economy

Why US job gains are so hard to count during Covid-19

Why US job gains are so hard to count during Covid-19

The monthly US jobs report moves trillions of dollars in market trades and influences key policy decisions such as the Federal Reserve’s interest-rate plans. But during the Covid-19 pandemic, economists have had an especially hard time predicting the report’s headline number of jobs added. Meanwhile, the government itself has routinely made big revisions to its initial estimates. Why? Two big reasons. Economists have struggled to guess the behavior of consumers and companies during unprecedented government stimulus, labor-market shifts and virus fears. Second, the government has seen a sharp decline in the payroll data it collects from employers. During one of the most volatile periods in recent memory, private and public-sector economists have a less firm grasp of what the labor market is doing. During the pandemic, economists’ estimates for job growth have often been off by hundreds of thousands of jobs. So far this year, for instance, economists’ estimates have cumulatively surpassed the government’s initial reports by about 1.3 million jobs. In the days leading to the report on November payrolls, economists surveyed by The Wall Street Journal believed employers added 573,000 jobs that month. The Bureau of Labor Statistics said the actual number was 210,000, and it added 82,000 more jobs to its initial October payrolls estimate for a new total of 546,000. Even in normal times, predicting job growth is hard. For one, the jobs report, typically released on the first Friday of each month, is one of the first glimpses of economic activity the government offers. A second reason: the sheer size of the labor market, currently 149 million jobs. A forecast off the mark by 200,000 qualifies as a big miss. But as a percent of overall jobs, it is a rounding error. For November, the median economist forecast was off by 363,000 jobs added, which represented 0.2% of total U.S. payrolls. The pandemic has added uncertainties. Congress sent households trillions of dollars in stimulus payments and enhanced unemployment benefits. Forecasters were caught off guard by how quickly consumers spent that money, much of it on goods. Economists also struggled to ascertain how quickly businesses would reopen and consumers would return to restaurants and stores. This summer’s Delta variant added uncertainty about whether employers would cut jobs. The government has far more data than private-sector economists do. But even its estimates have been far off. BLS surveys about 145,000 employers in the middle of every month and produces an initial estimate that makes up the headline payrolls number of the jobs report. The agency subsequently provides two revisions to that estimate, as it collects more survey responses. In any given month, many employers respond to the survey late or not at all. The BLS says its big revisions reflect a sharp drop in survey respondents during the pandemic, as often happens during times of economic turmoil. The response rate fell from 59% in February 2020 to 45% last month, BLS data show. “You’re now asking companies to pony up economic data when they themselves are struggling to keep in business, said Georgetown University professor Keith Hall, former head of the BLS. In many cases employees who fill out the questionnaire are preoccupied with other tasks or have been laid off. When businesses don’t respond, the agency must guess their payroll size, said Cornell University’s Erica Groshen, who also previously headed the BLS. Often late survey responders are “biased in one direction—they hired or fired en masse, Ms. Groshen said. When the agency finally collects their responses, it incorporates them into new estimates, leading to big revisions. The BLS also routinely reaches out to new companies to join the survey sample, to keep up with changes in the types and size of companies that constitute the labor force. There, too, the agency has run into trouble. The share of companies agreeing to be surveyed—the so-called “initiation rate—has fallen by half over the pandemic to 32% in October. This has led to a smaller sample size, which has likely led to more “noise, or bigger swings in estimates and re-estimates, Ms. Groshen said. “As your sample decreases, even if it’s representative, you’re going to get more random variation because you don’t have everybody in it, she said. Then there is seasonal adjustment. The BLS tweaks the raw survey data to account for seasonal patterns of hiring, such as when retailers boost hiring for the holidays. The pandemic disrupted those seasonal patterns. It led to the mass closure of schools. Households shifted spending to goods from services, and to online from physical stores. Retailers likely reduced staffing at in-person stores, said Stephen Stanley, chief economist at analytics firm Amherst Pierpont. The shift may have affected retail employment in November, typically a big month for hiring. The BLS reported that retailers cut 20,400 jobs in November, after accounting for seasonal factors. Without adjustments, the industry added 331,600 jobs. Seasonal effects also caused November’s overall employment figure to look weak. Without adjustments, the economy added 778,000 jobs, the largest non-seasonally adjusted gain in any November on records dating from 1939. “The evolution of the structure of the economy has accelerated because of the pandemic, Mr. Stanley said. He believes part of the problem is the labor shortage, which has prevented many businesses from hiring in months that typically include big job gains. Download.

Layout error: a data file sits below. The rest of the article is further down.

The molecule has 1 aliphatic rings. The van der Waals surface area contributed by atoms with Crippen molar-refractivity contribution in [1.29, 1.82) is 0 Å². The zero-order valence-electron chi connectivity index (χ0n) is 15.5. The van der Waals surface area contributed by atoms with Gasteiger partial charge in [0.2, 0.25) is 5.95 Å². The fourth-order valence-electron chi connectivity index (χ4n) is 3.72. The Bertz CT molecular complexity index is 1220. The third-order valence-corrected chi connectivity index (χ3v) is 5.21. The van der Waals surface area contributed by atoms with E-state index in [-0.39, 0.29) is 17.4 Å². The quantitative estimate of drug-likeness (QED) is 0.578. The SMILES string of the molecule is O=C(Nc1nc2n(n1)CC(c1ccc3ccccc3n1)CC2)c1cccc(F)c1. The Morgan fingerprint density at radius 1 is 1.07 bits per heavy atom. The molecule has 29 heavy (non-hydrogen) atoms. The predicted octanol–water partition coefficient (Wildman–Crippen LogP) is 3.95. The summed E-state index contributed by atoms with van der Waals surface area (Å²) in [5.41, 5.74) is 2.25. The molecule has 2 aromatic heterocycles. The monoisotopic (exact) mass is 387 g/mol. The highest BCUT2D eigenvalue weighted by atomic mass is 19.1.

economy 2021-12-13 Livemint